That’s really sad to me, because not only do I think it takes a lot of the person’s self-determination away from them (how can you make informed decisions about where you want your future to go if you don’t even know who you are?) I also think it leads to an extreme lack of fulfillment. You have to know what you want to find a fulfilling life and that’s exponentially difficult if you don’t have a handle on your true self.

The septennial life cycle allows for a golden opportunity to closely examine who you are, who you really are, and change the parts you don’t like anymore.

These little deaths allow you to not only ask yourself the existentially important question, “Who the hell am I?”, but it also allows you to ask yourself the more important question practically, “Who the hell do I want to be?”

Because of this I relish these opportunities. I see them as an opportunity to murder my old self and become someone completely new.

Now, when I say murder that doesn’t mean you have to hate your old self. In fact I find that kind of attitude to be generally negative. I just use that term to emphasize the fact that I think it should be a directed, guided, intentional process. You’re putting your former self in the ground. Chapter closed. Moving on.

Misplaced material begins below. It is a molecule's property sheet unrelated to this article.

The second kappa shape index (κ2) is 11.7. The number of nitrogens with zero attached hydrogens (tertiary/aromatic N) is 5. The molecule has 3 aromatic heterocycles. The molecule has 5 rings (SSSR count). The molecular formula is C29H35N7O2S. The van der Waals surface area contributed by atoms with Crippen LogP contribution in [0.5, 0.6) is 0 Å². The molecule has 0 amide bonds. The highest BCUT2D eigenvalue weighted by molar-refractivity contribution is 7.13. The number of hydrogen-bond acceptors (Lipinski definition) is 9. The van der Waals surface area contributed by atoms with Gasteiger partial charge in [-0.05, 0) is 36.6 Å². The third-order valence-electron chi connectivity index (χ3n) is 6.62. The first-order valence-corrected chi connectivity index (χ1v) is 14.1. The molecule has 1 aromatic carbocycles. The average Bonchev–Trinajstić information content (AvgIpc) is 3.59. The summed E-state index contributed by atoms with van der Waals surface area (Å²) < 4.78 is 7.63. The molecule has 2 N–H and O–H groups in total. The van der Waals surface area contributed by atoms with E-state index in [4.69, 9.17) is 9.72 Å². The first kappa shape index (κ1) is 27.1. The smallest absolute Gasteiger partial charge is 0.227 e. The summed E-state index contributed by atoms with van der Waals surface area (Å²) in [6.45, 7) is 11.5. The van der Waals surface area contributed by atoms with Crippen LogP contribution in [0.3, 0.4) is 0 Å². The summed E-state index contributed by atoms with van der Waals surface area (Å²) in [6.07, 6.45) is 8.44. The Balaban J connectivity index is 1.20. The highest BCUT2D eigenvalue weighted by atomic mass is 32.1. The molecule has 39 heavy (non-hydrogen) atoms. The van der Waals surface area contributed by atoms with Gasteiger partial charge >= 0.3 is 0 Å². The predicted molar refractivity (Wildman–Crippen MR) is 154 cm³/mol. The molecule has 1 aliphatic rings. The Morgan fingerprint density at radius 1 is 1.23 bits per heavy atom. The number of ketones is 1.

Making the Most of Your 11 Lives

Given the septennial nature of these mini-deaths I think it’s important not to squander them – they take too long to come around again to be wasteful with. To that end here are some things I think can help you make the most of your phoenixian transitions.

  • Let Go of Unfinished Business – Dwelling on your past life after it’s over is counter-productive. You’re not a ghost, so just let go. Even if you were really great at something in the past or there was a part of your life you loved that’s gone for one reason or another it’s best to just let it go. There’s a reason the roots for the word ‘nostalgia’ mean ‘old wounds’.

    Instead, focus on the boundless opportunities that lie ahead of you. The old things were great, but they’re gone and not coming back. Reliving past glory in your head is living in fiction. Turn your attention to all the lives you’ve got ahead of you instead. Think about all the possibilities and the great things you could do. Then go out and do them.

  • Don’t Cling to Life – Just because you’ve done something one way for the past seven years, for this whole lifetime, doesn’t mean you should refuse to let it go. There are certainly things you can choose to let carry over into your new life, but don’t artificially prolong the old one.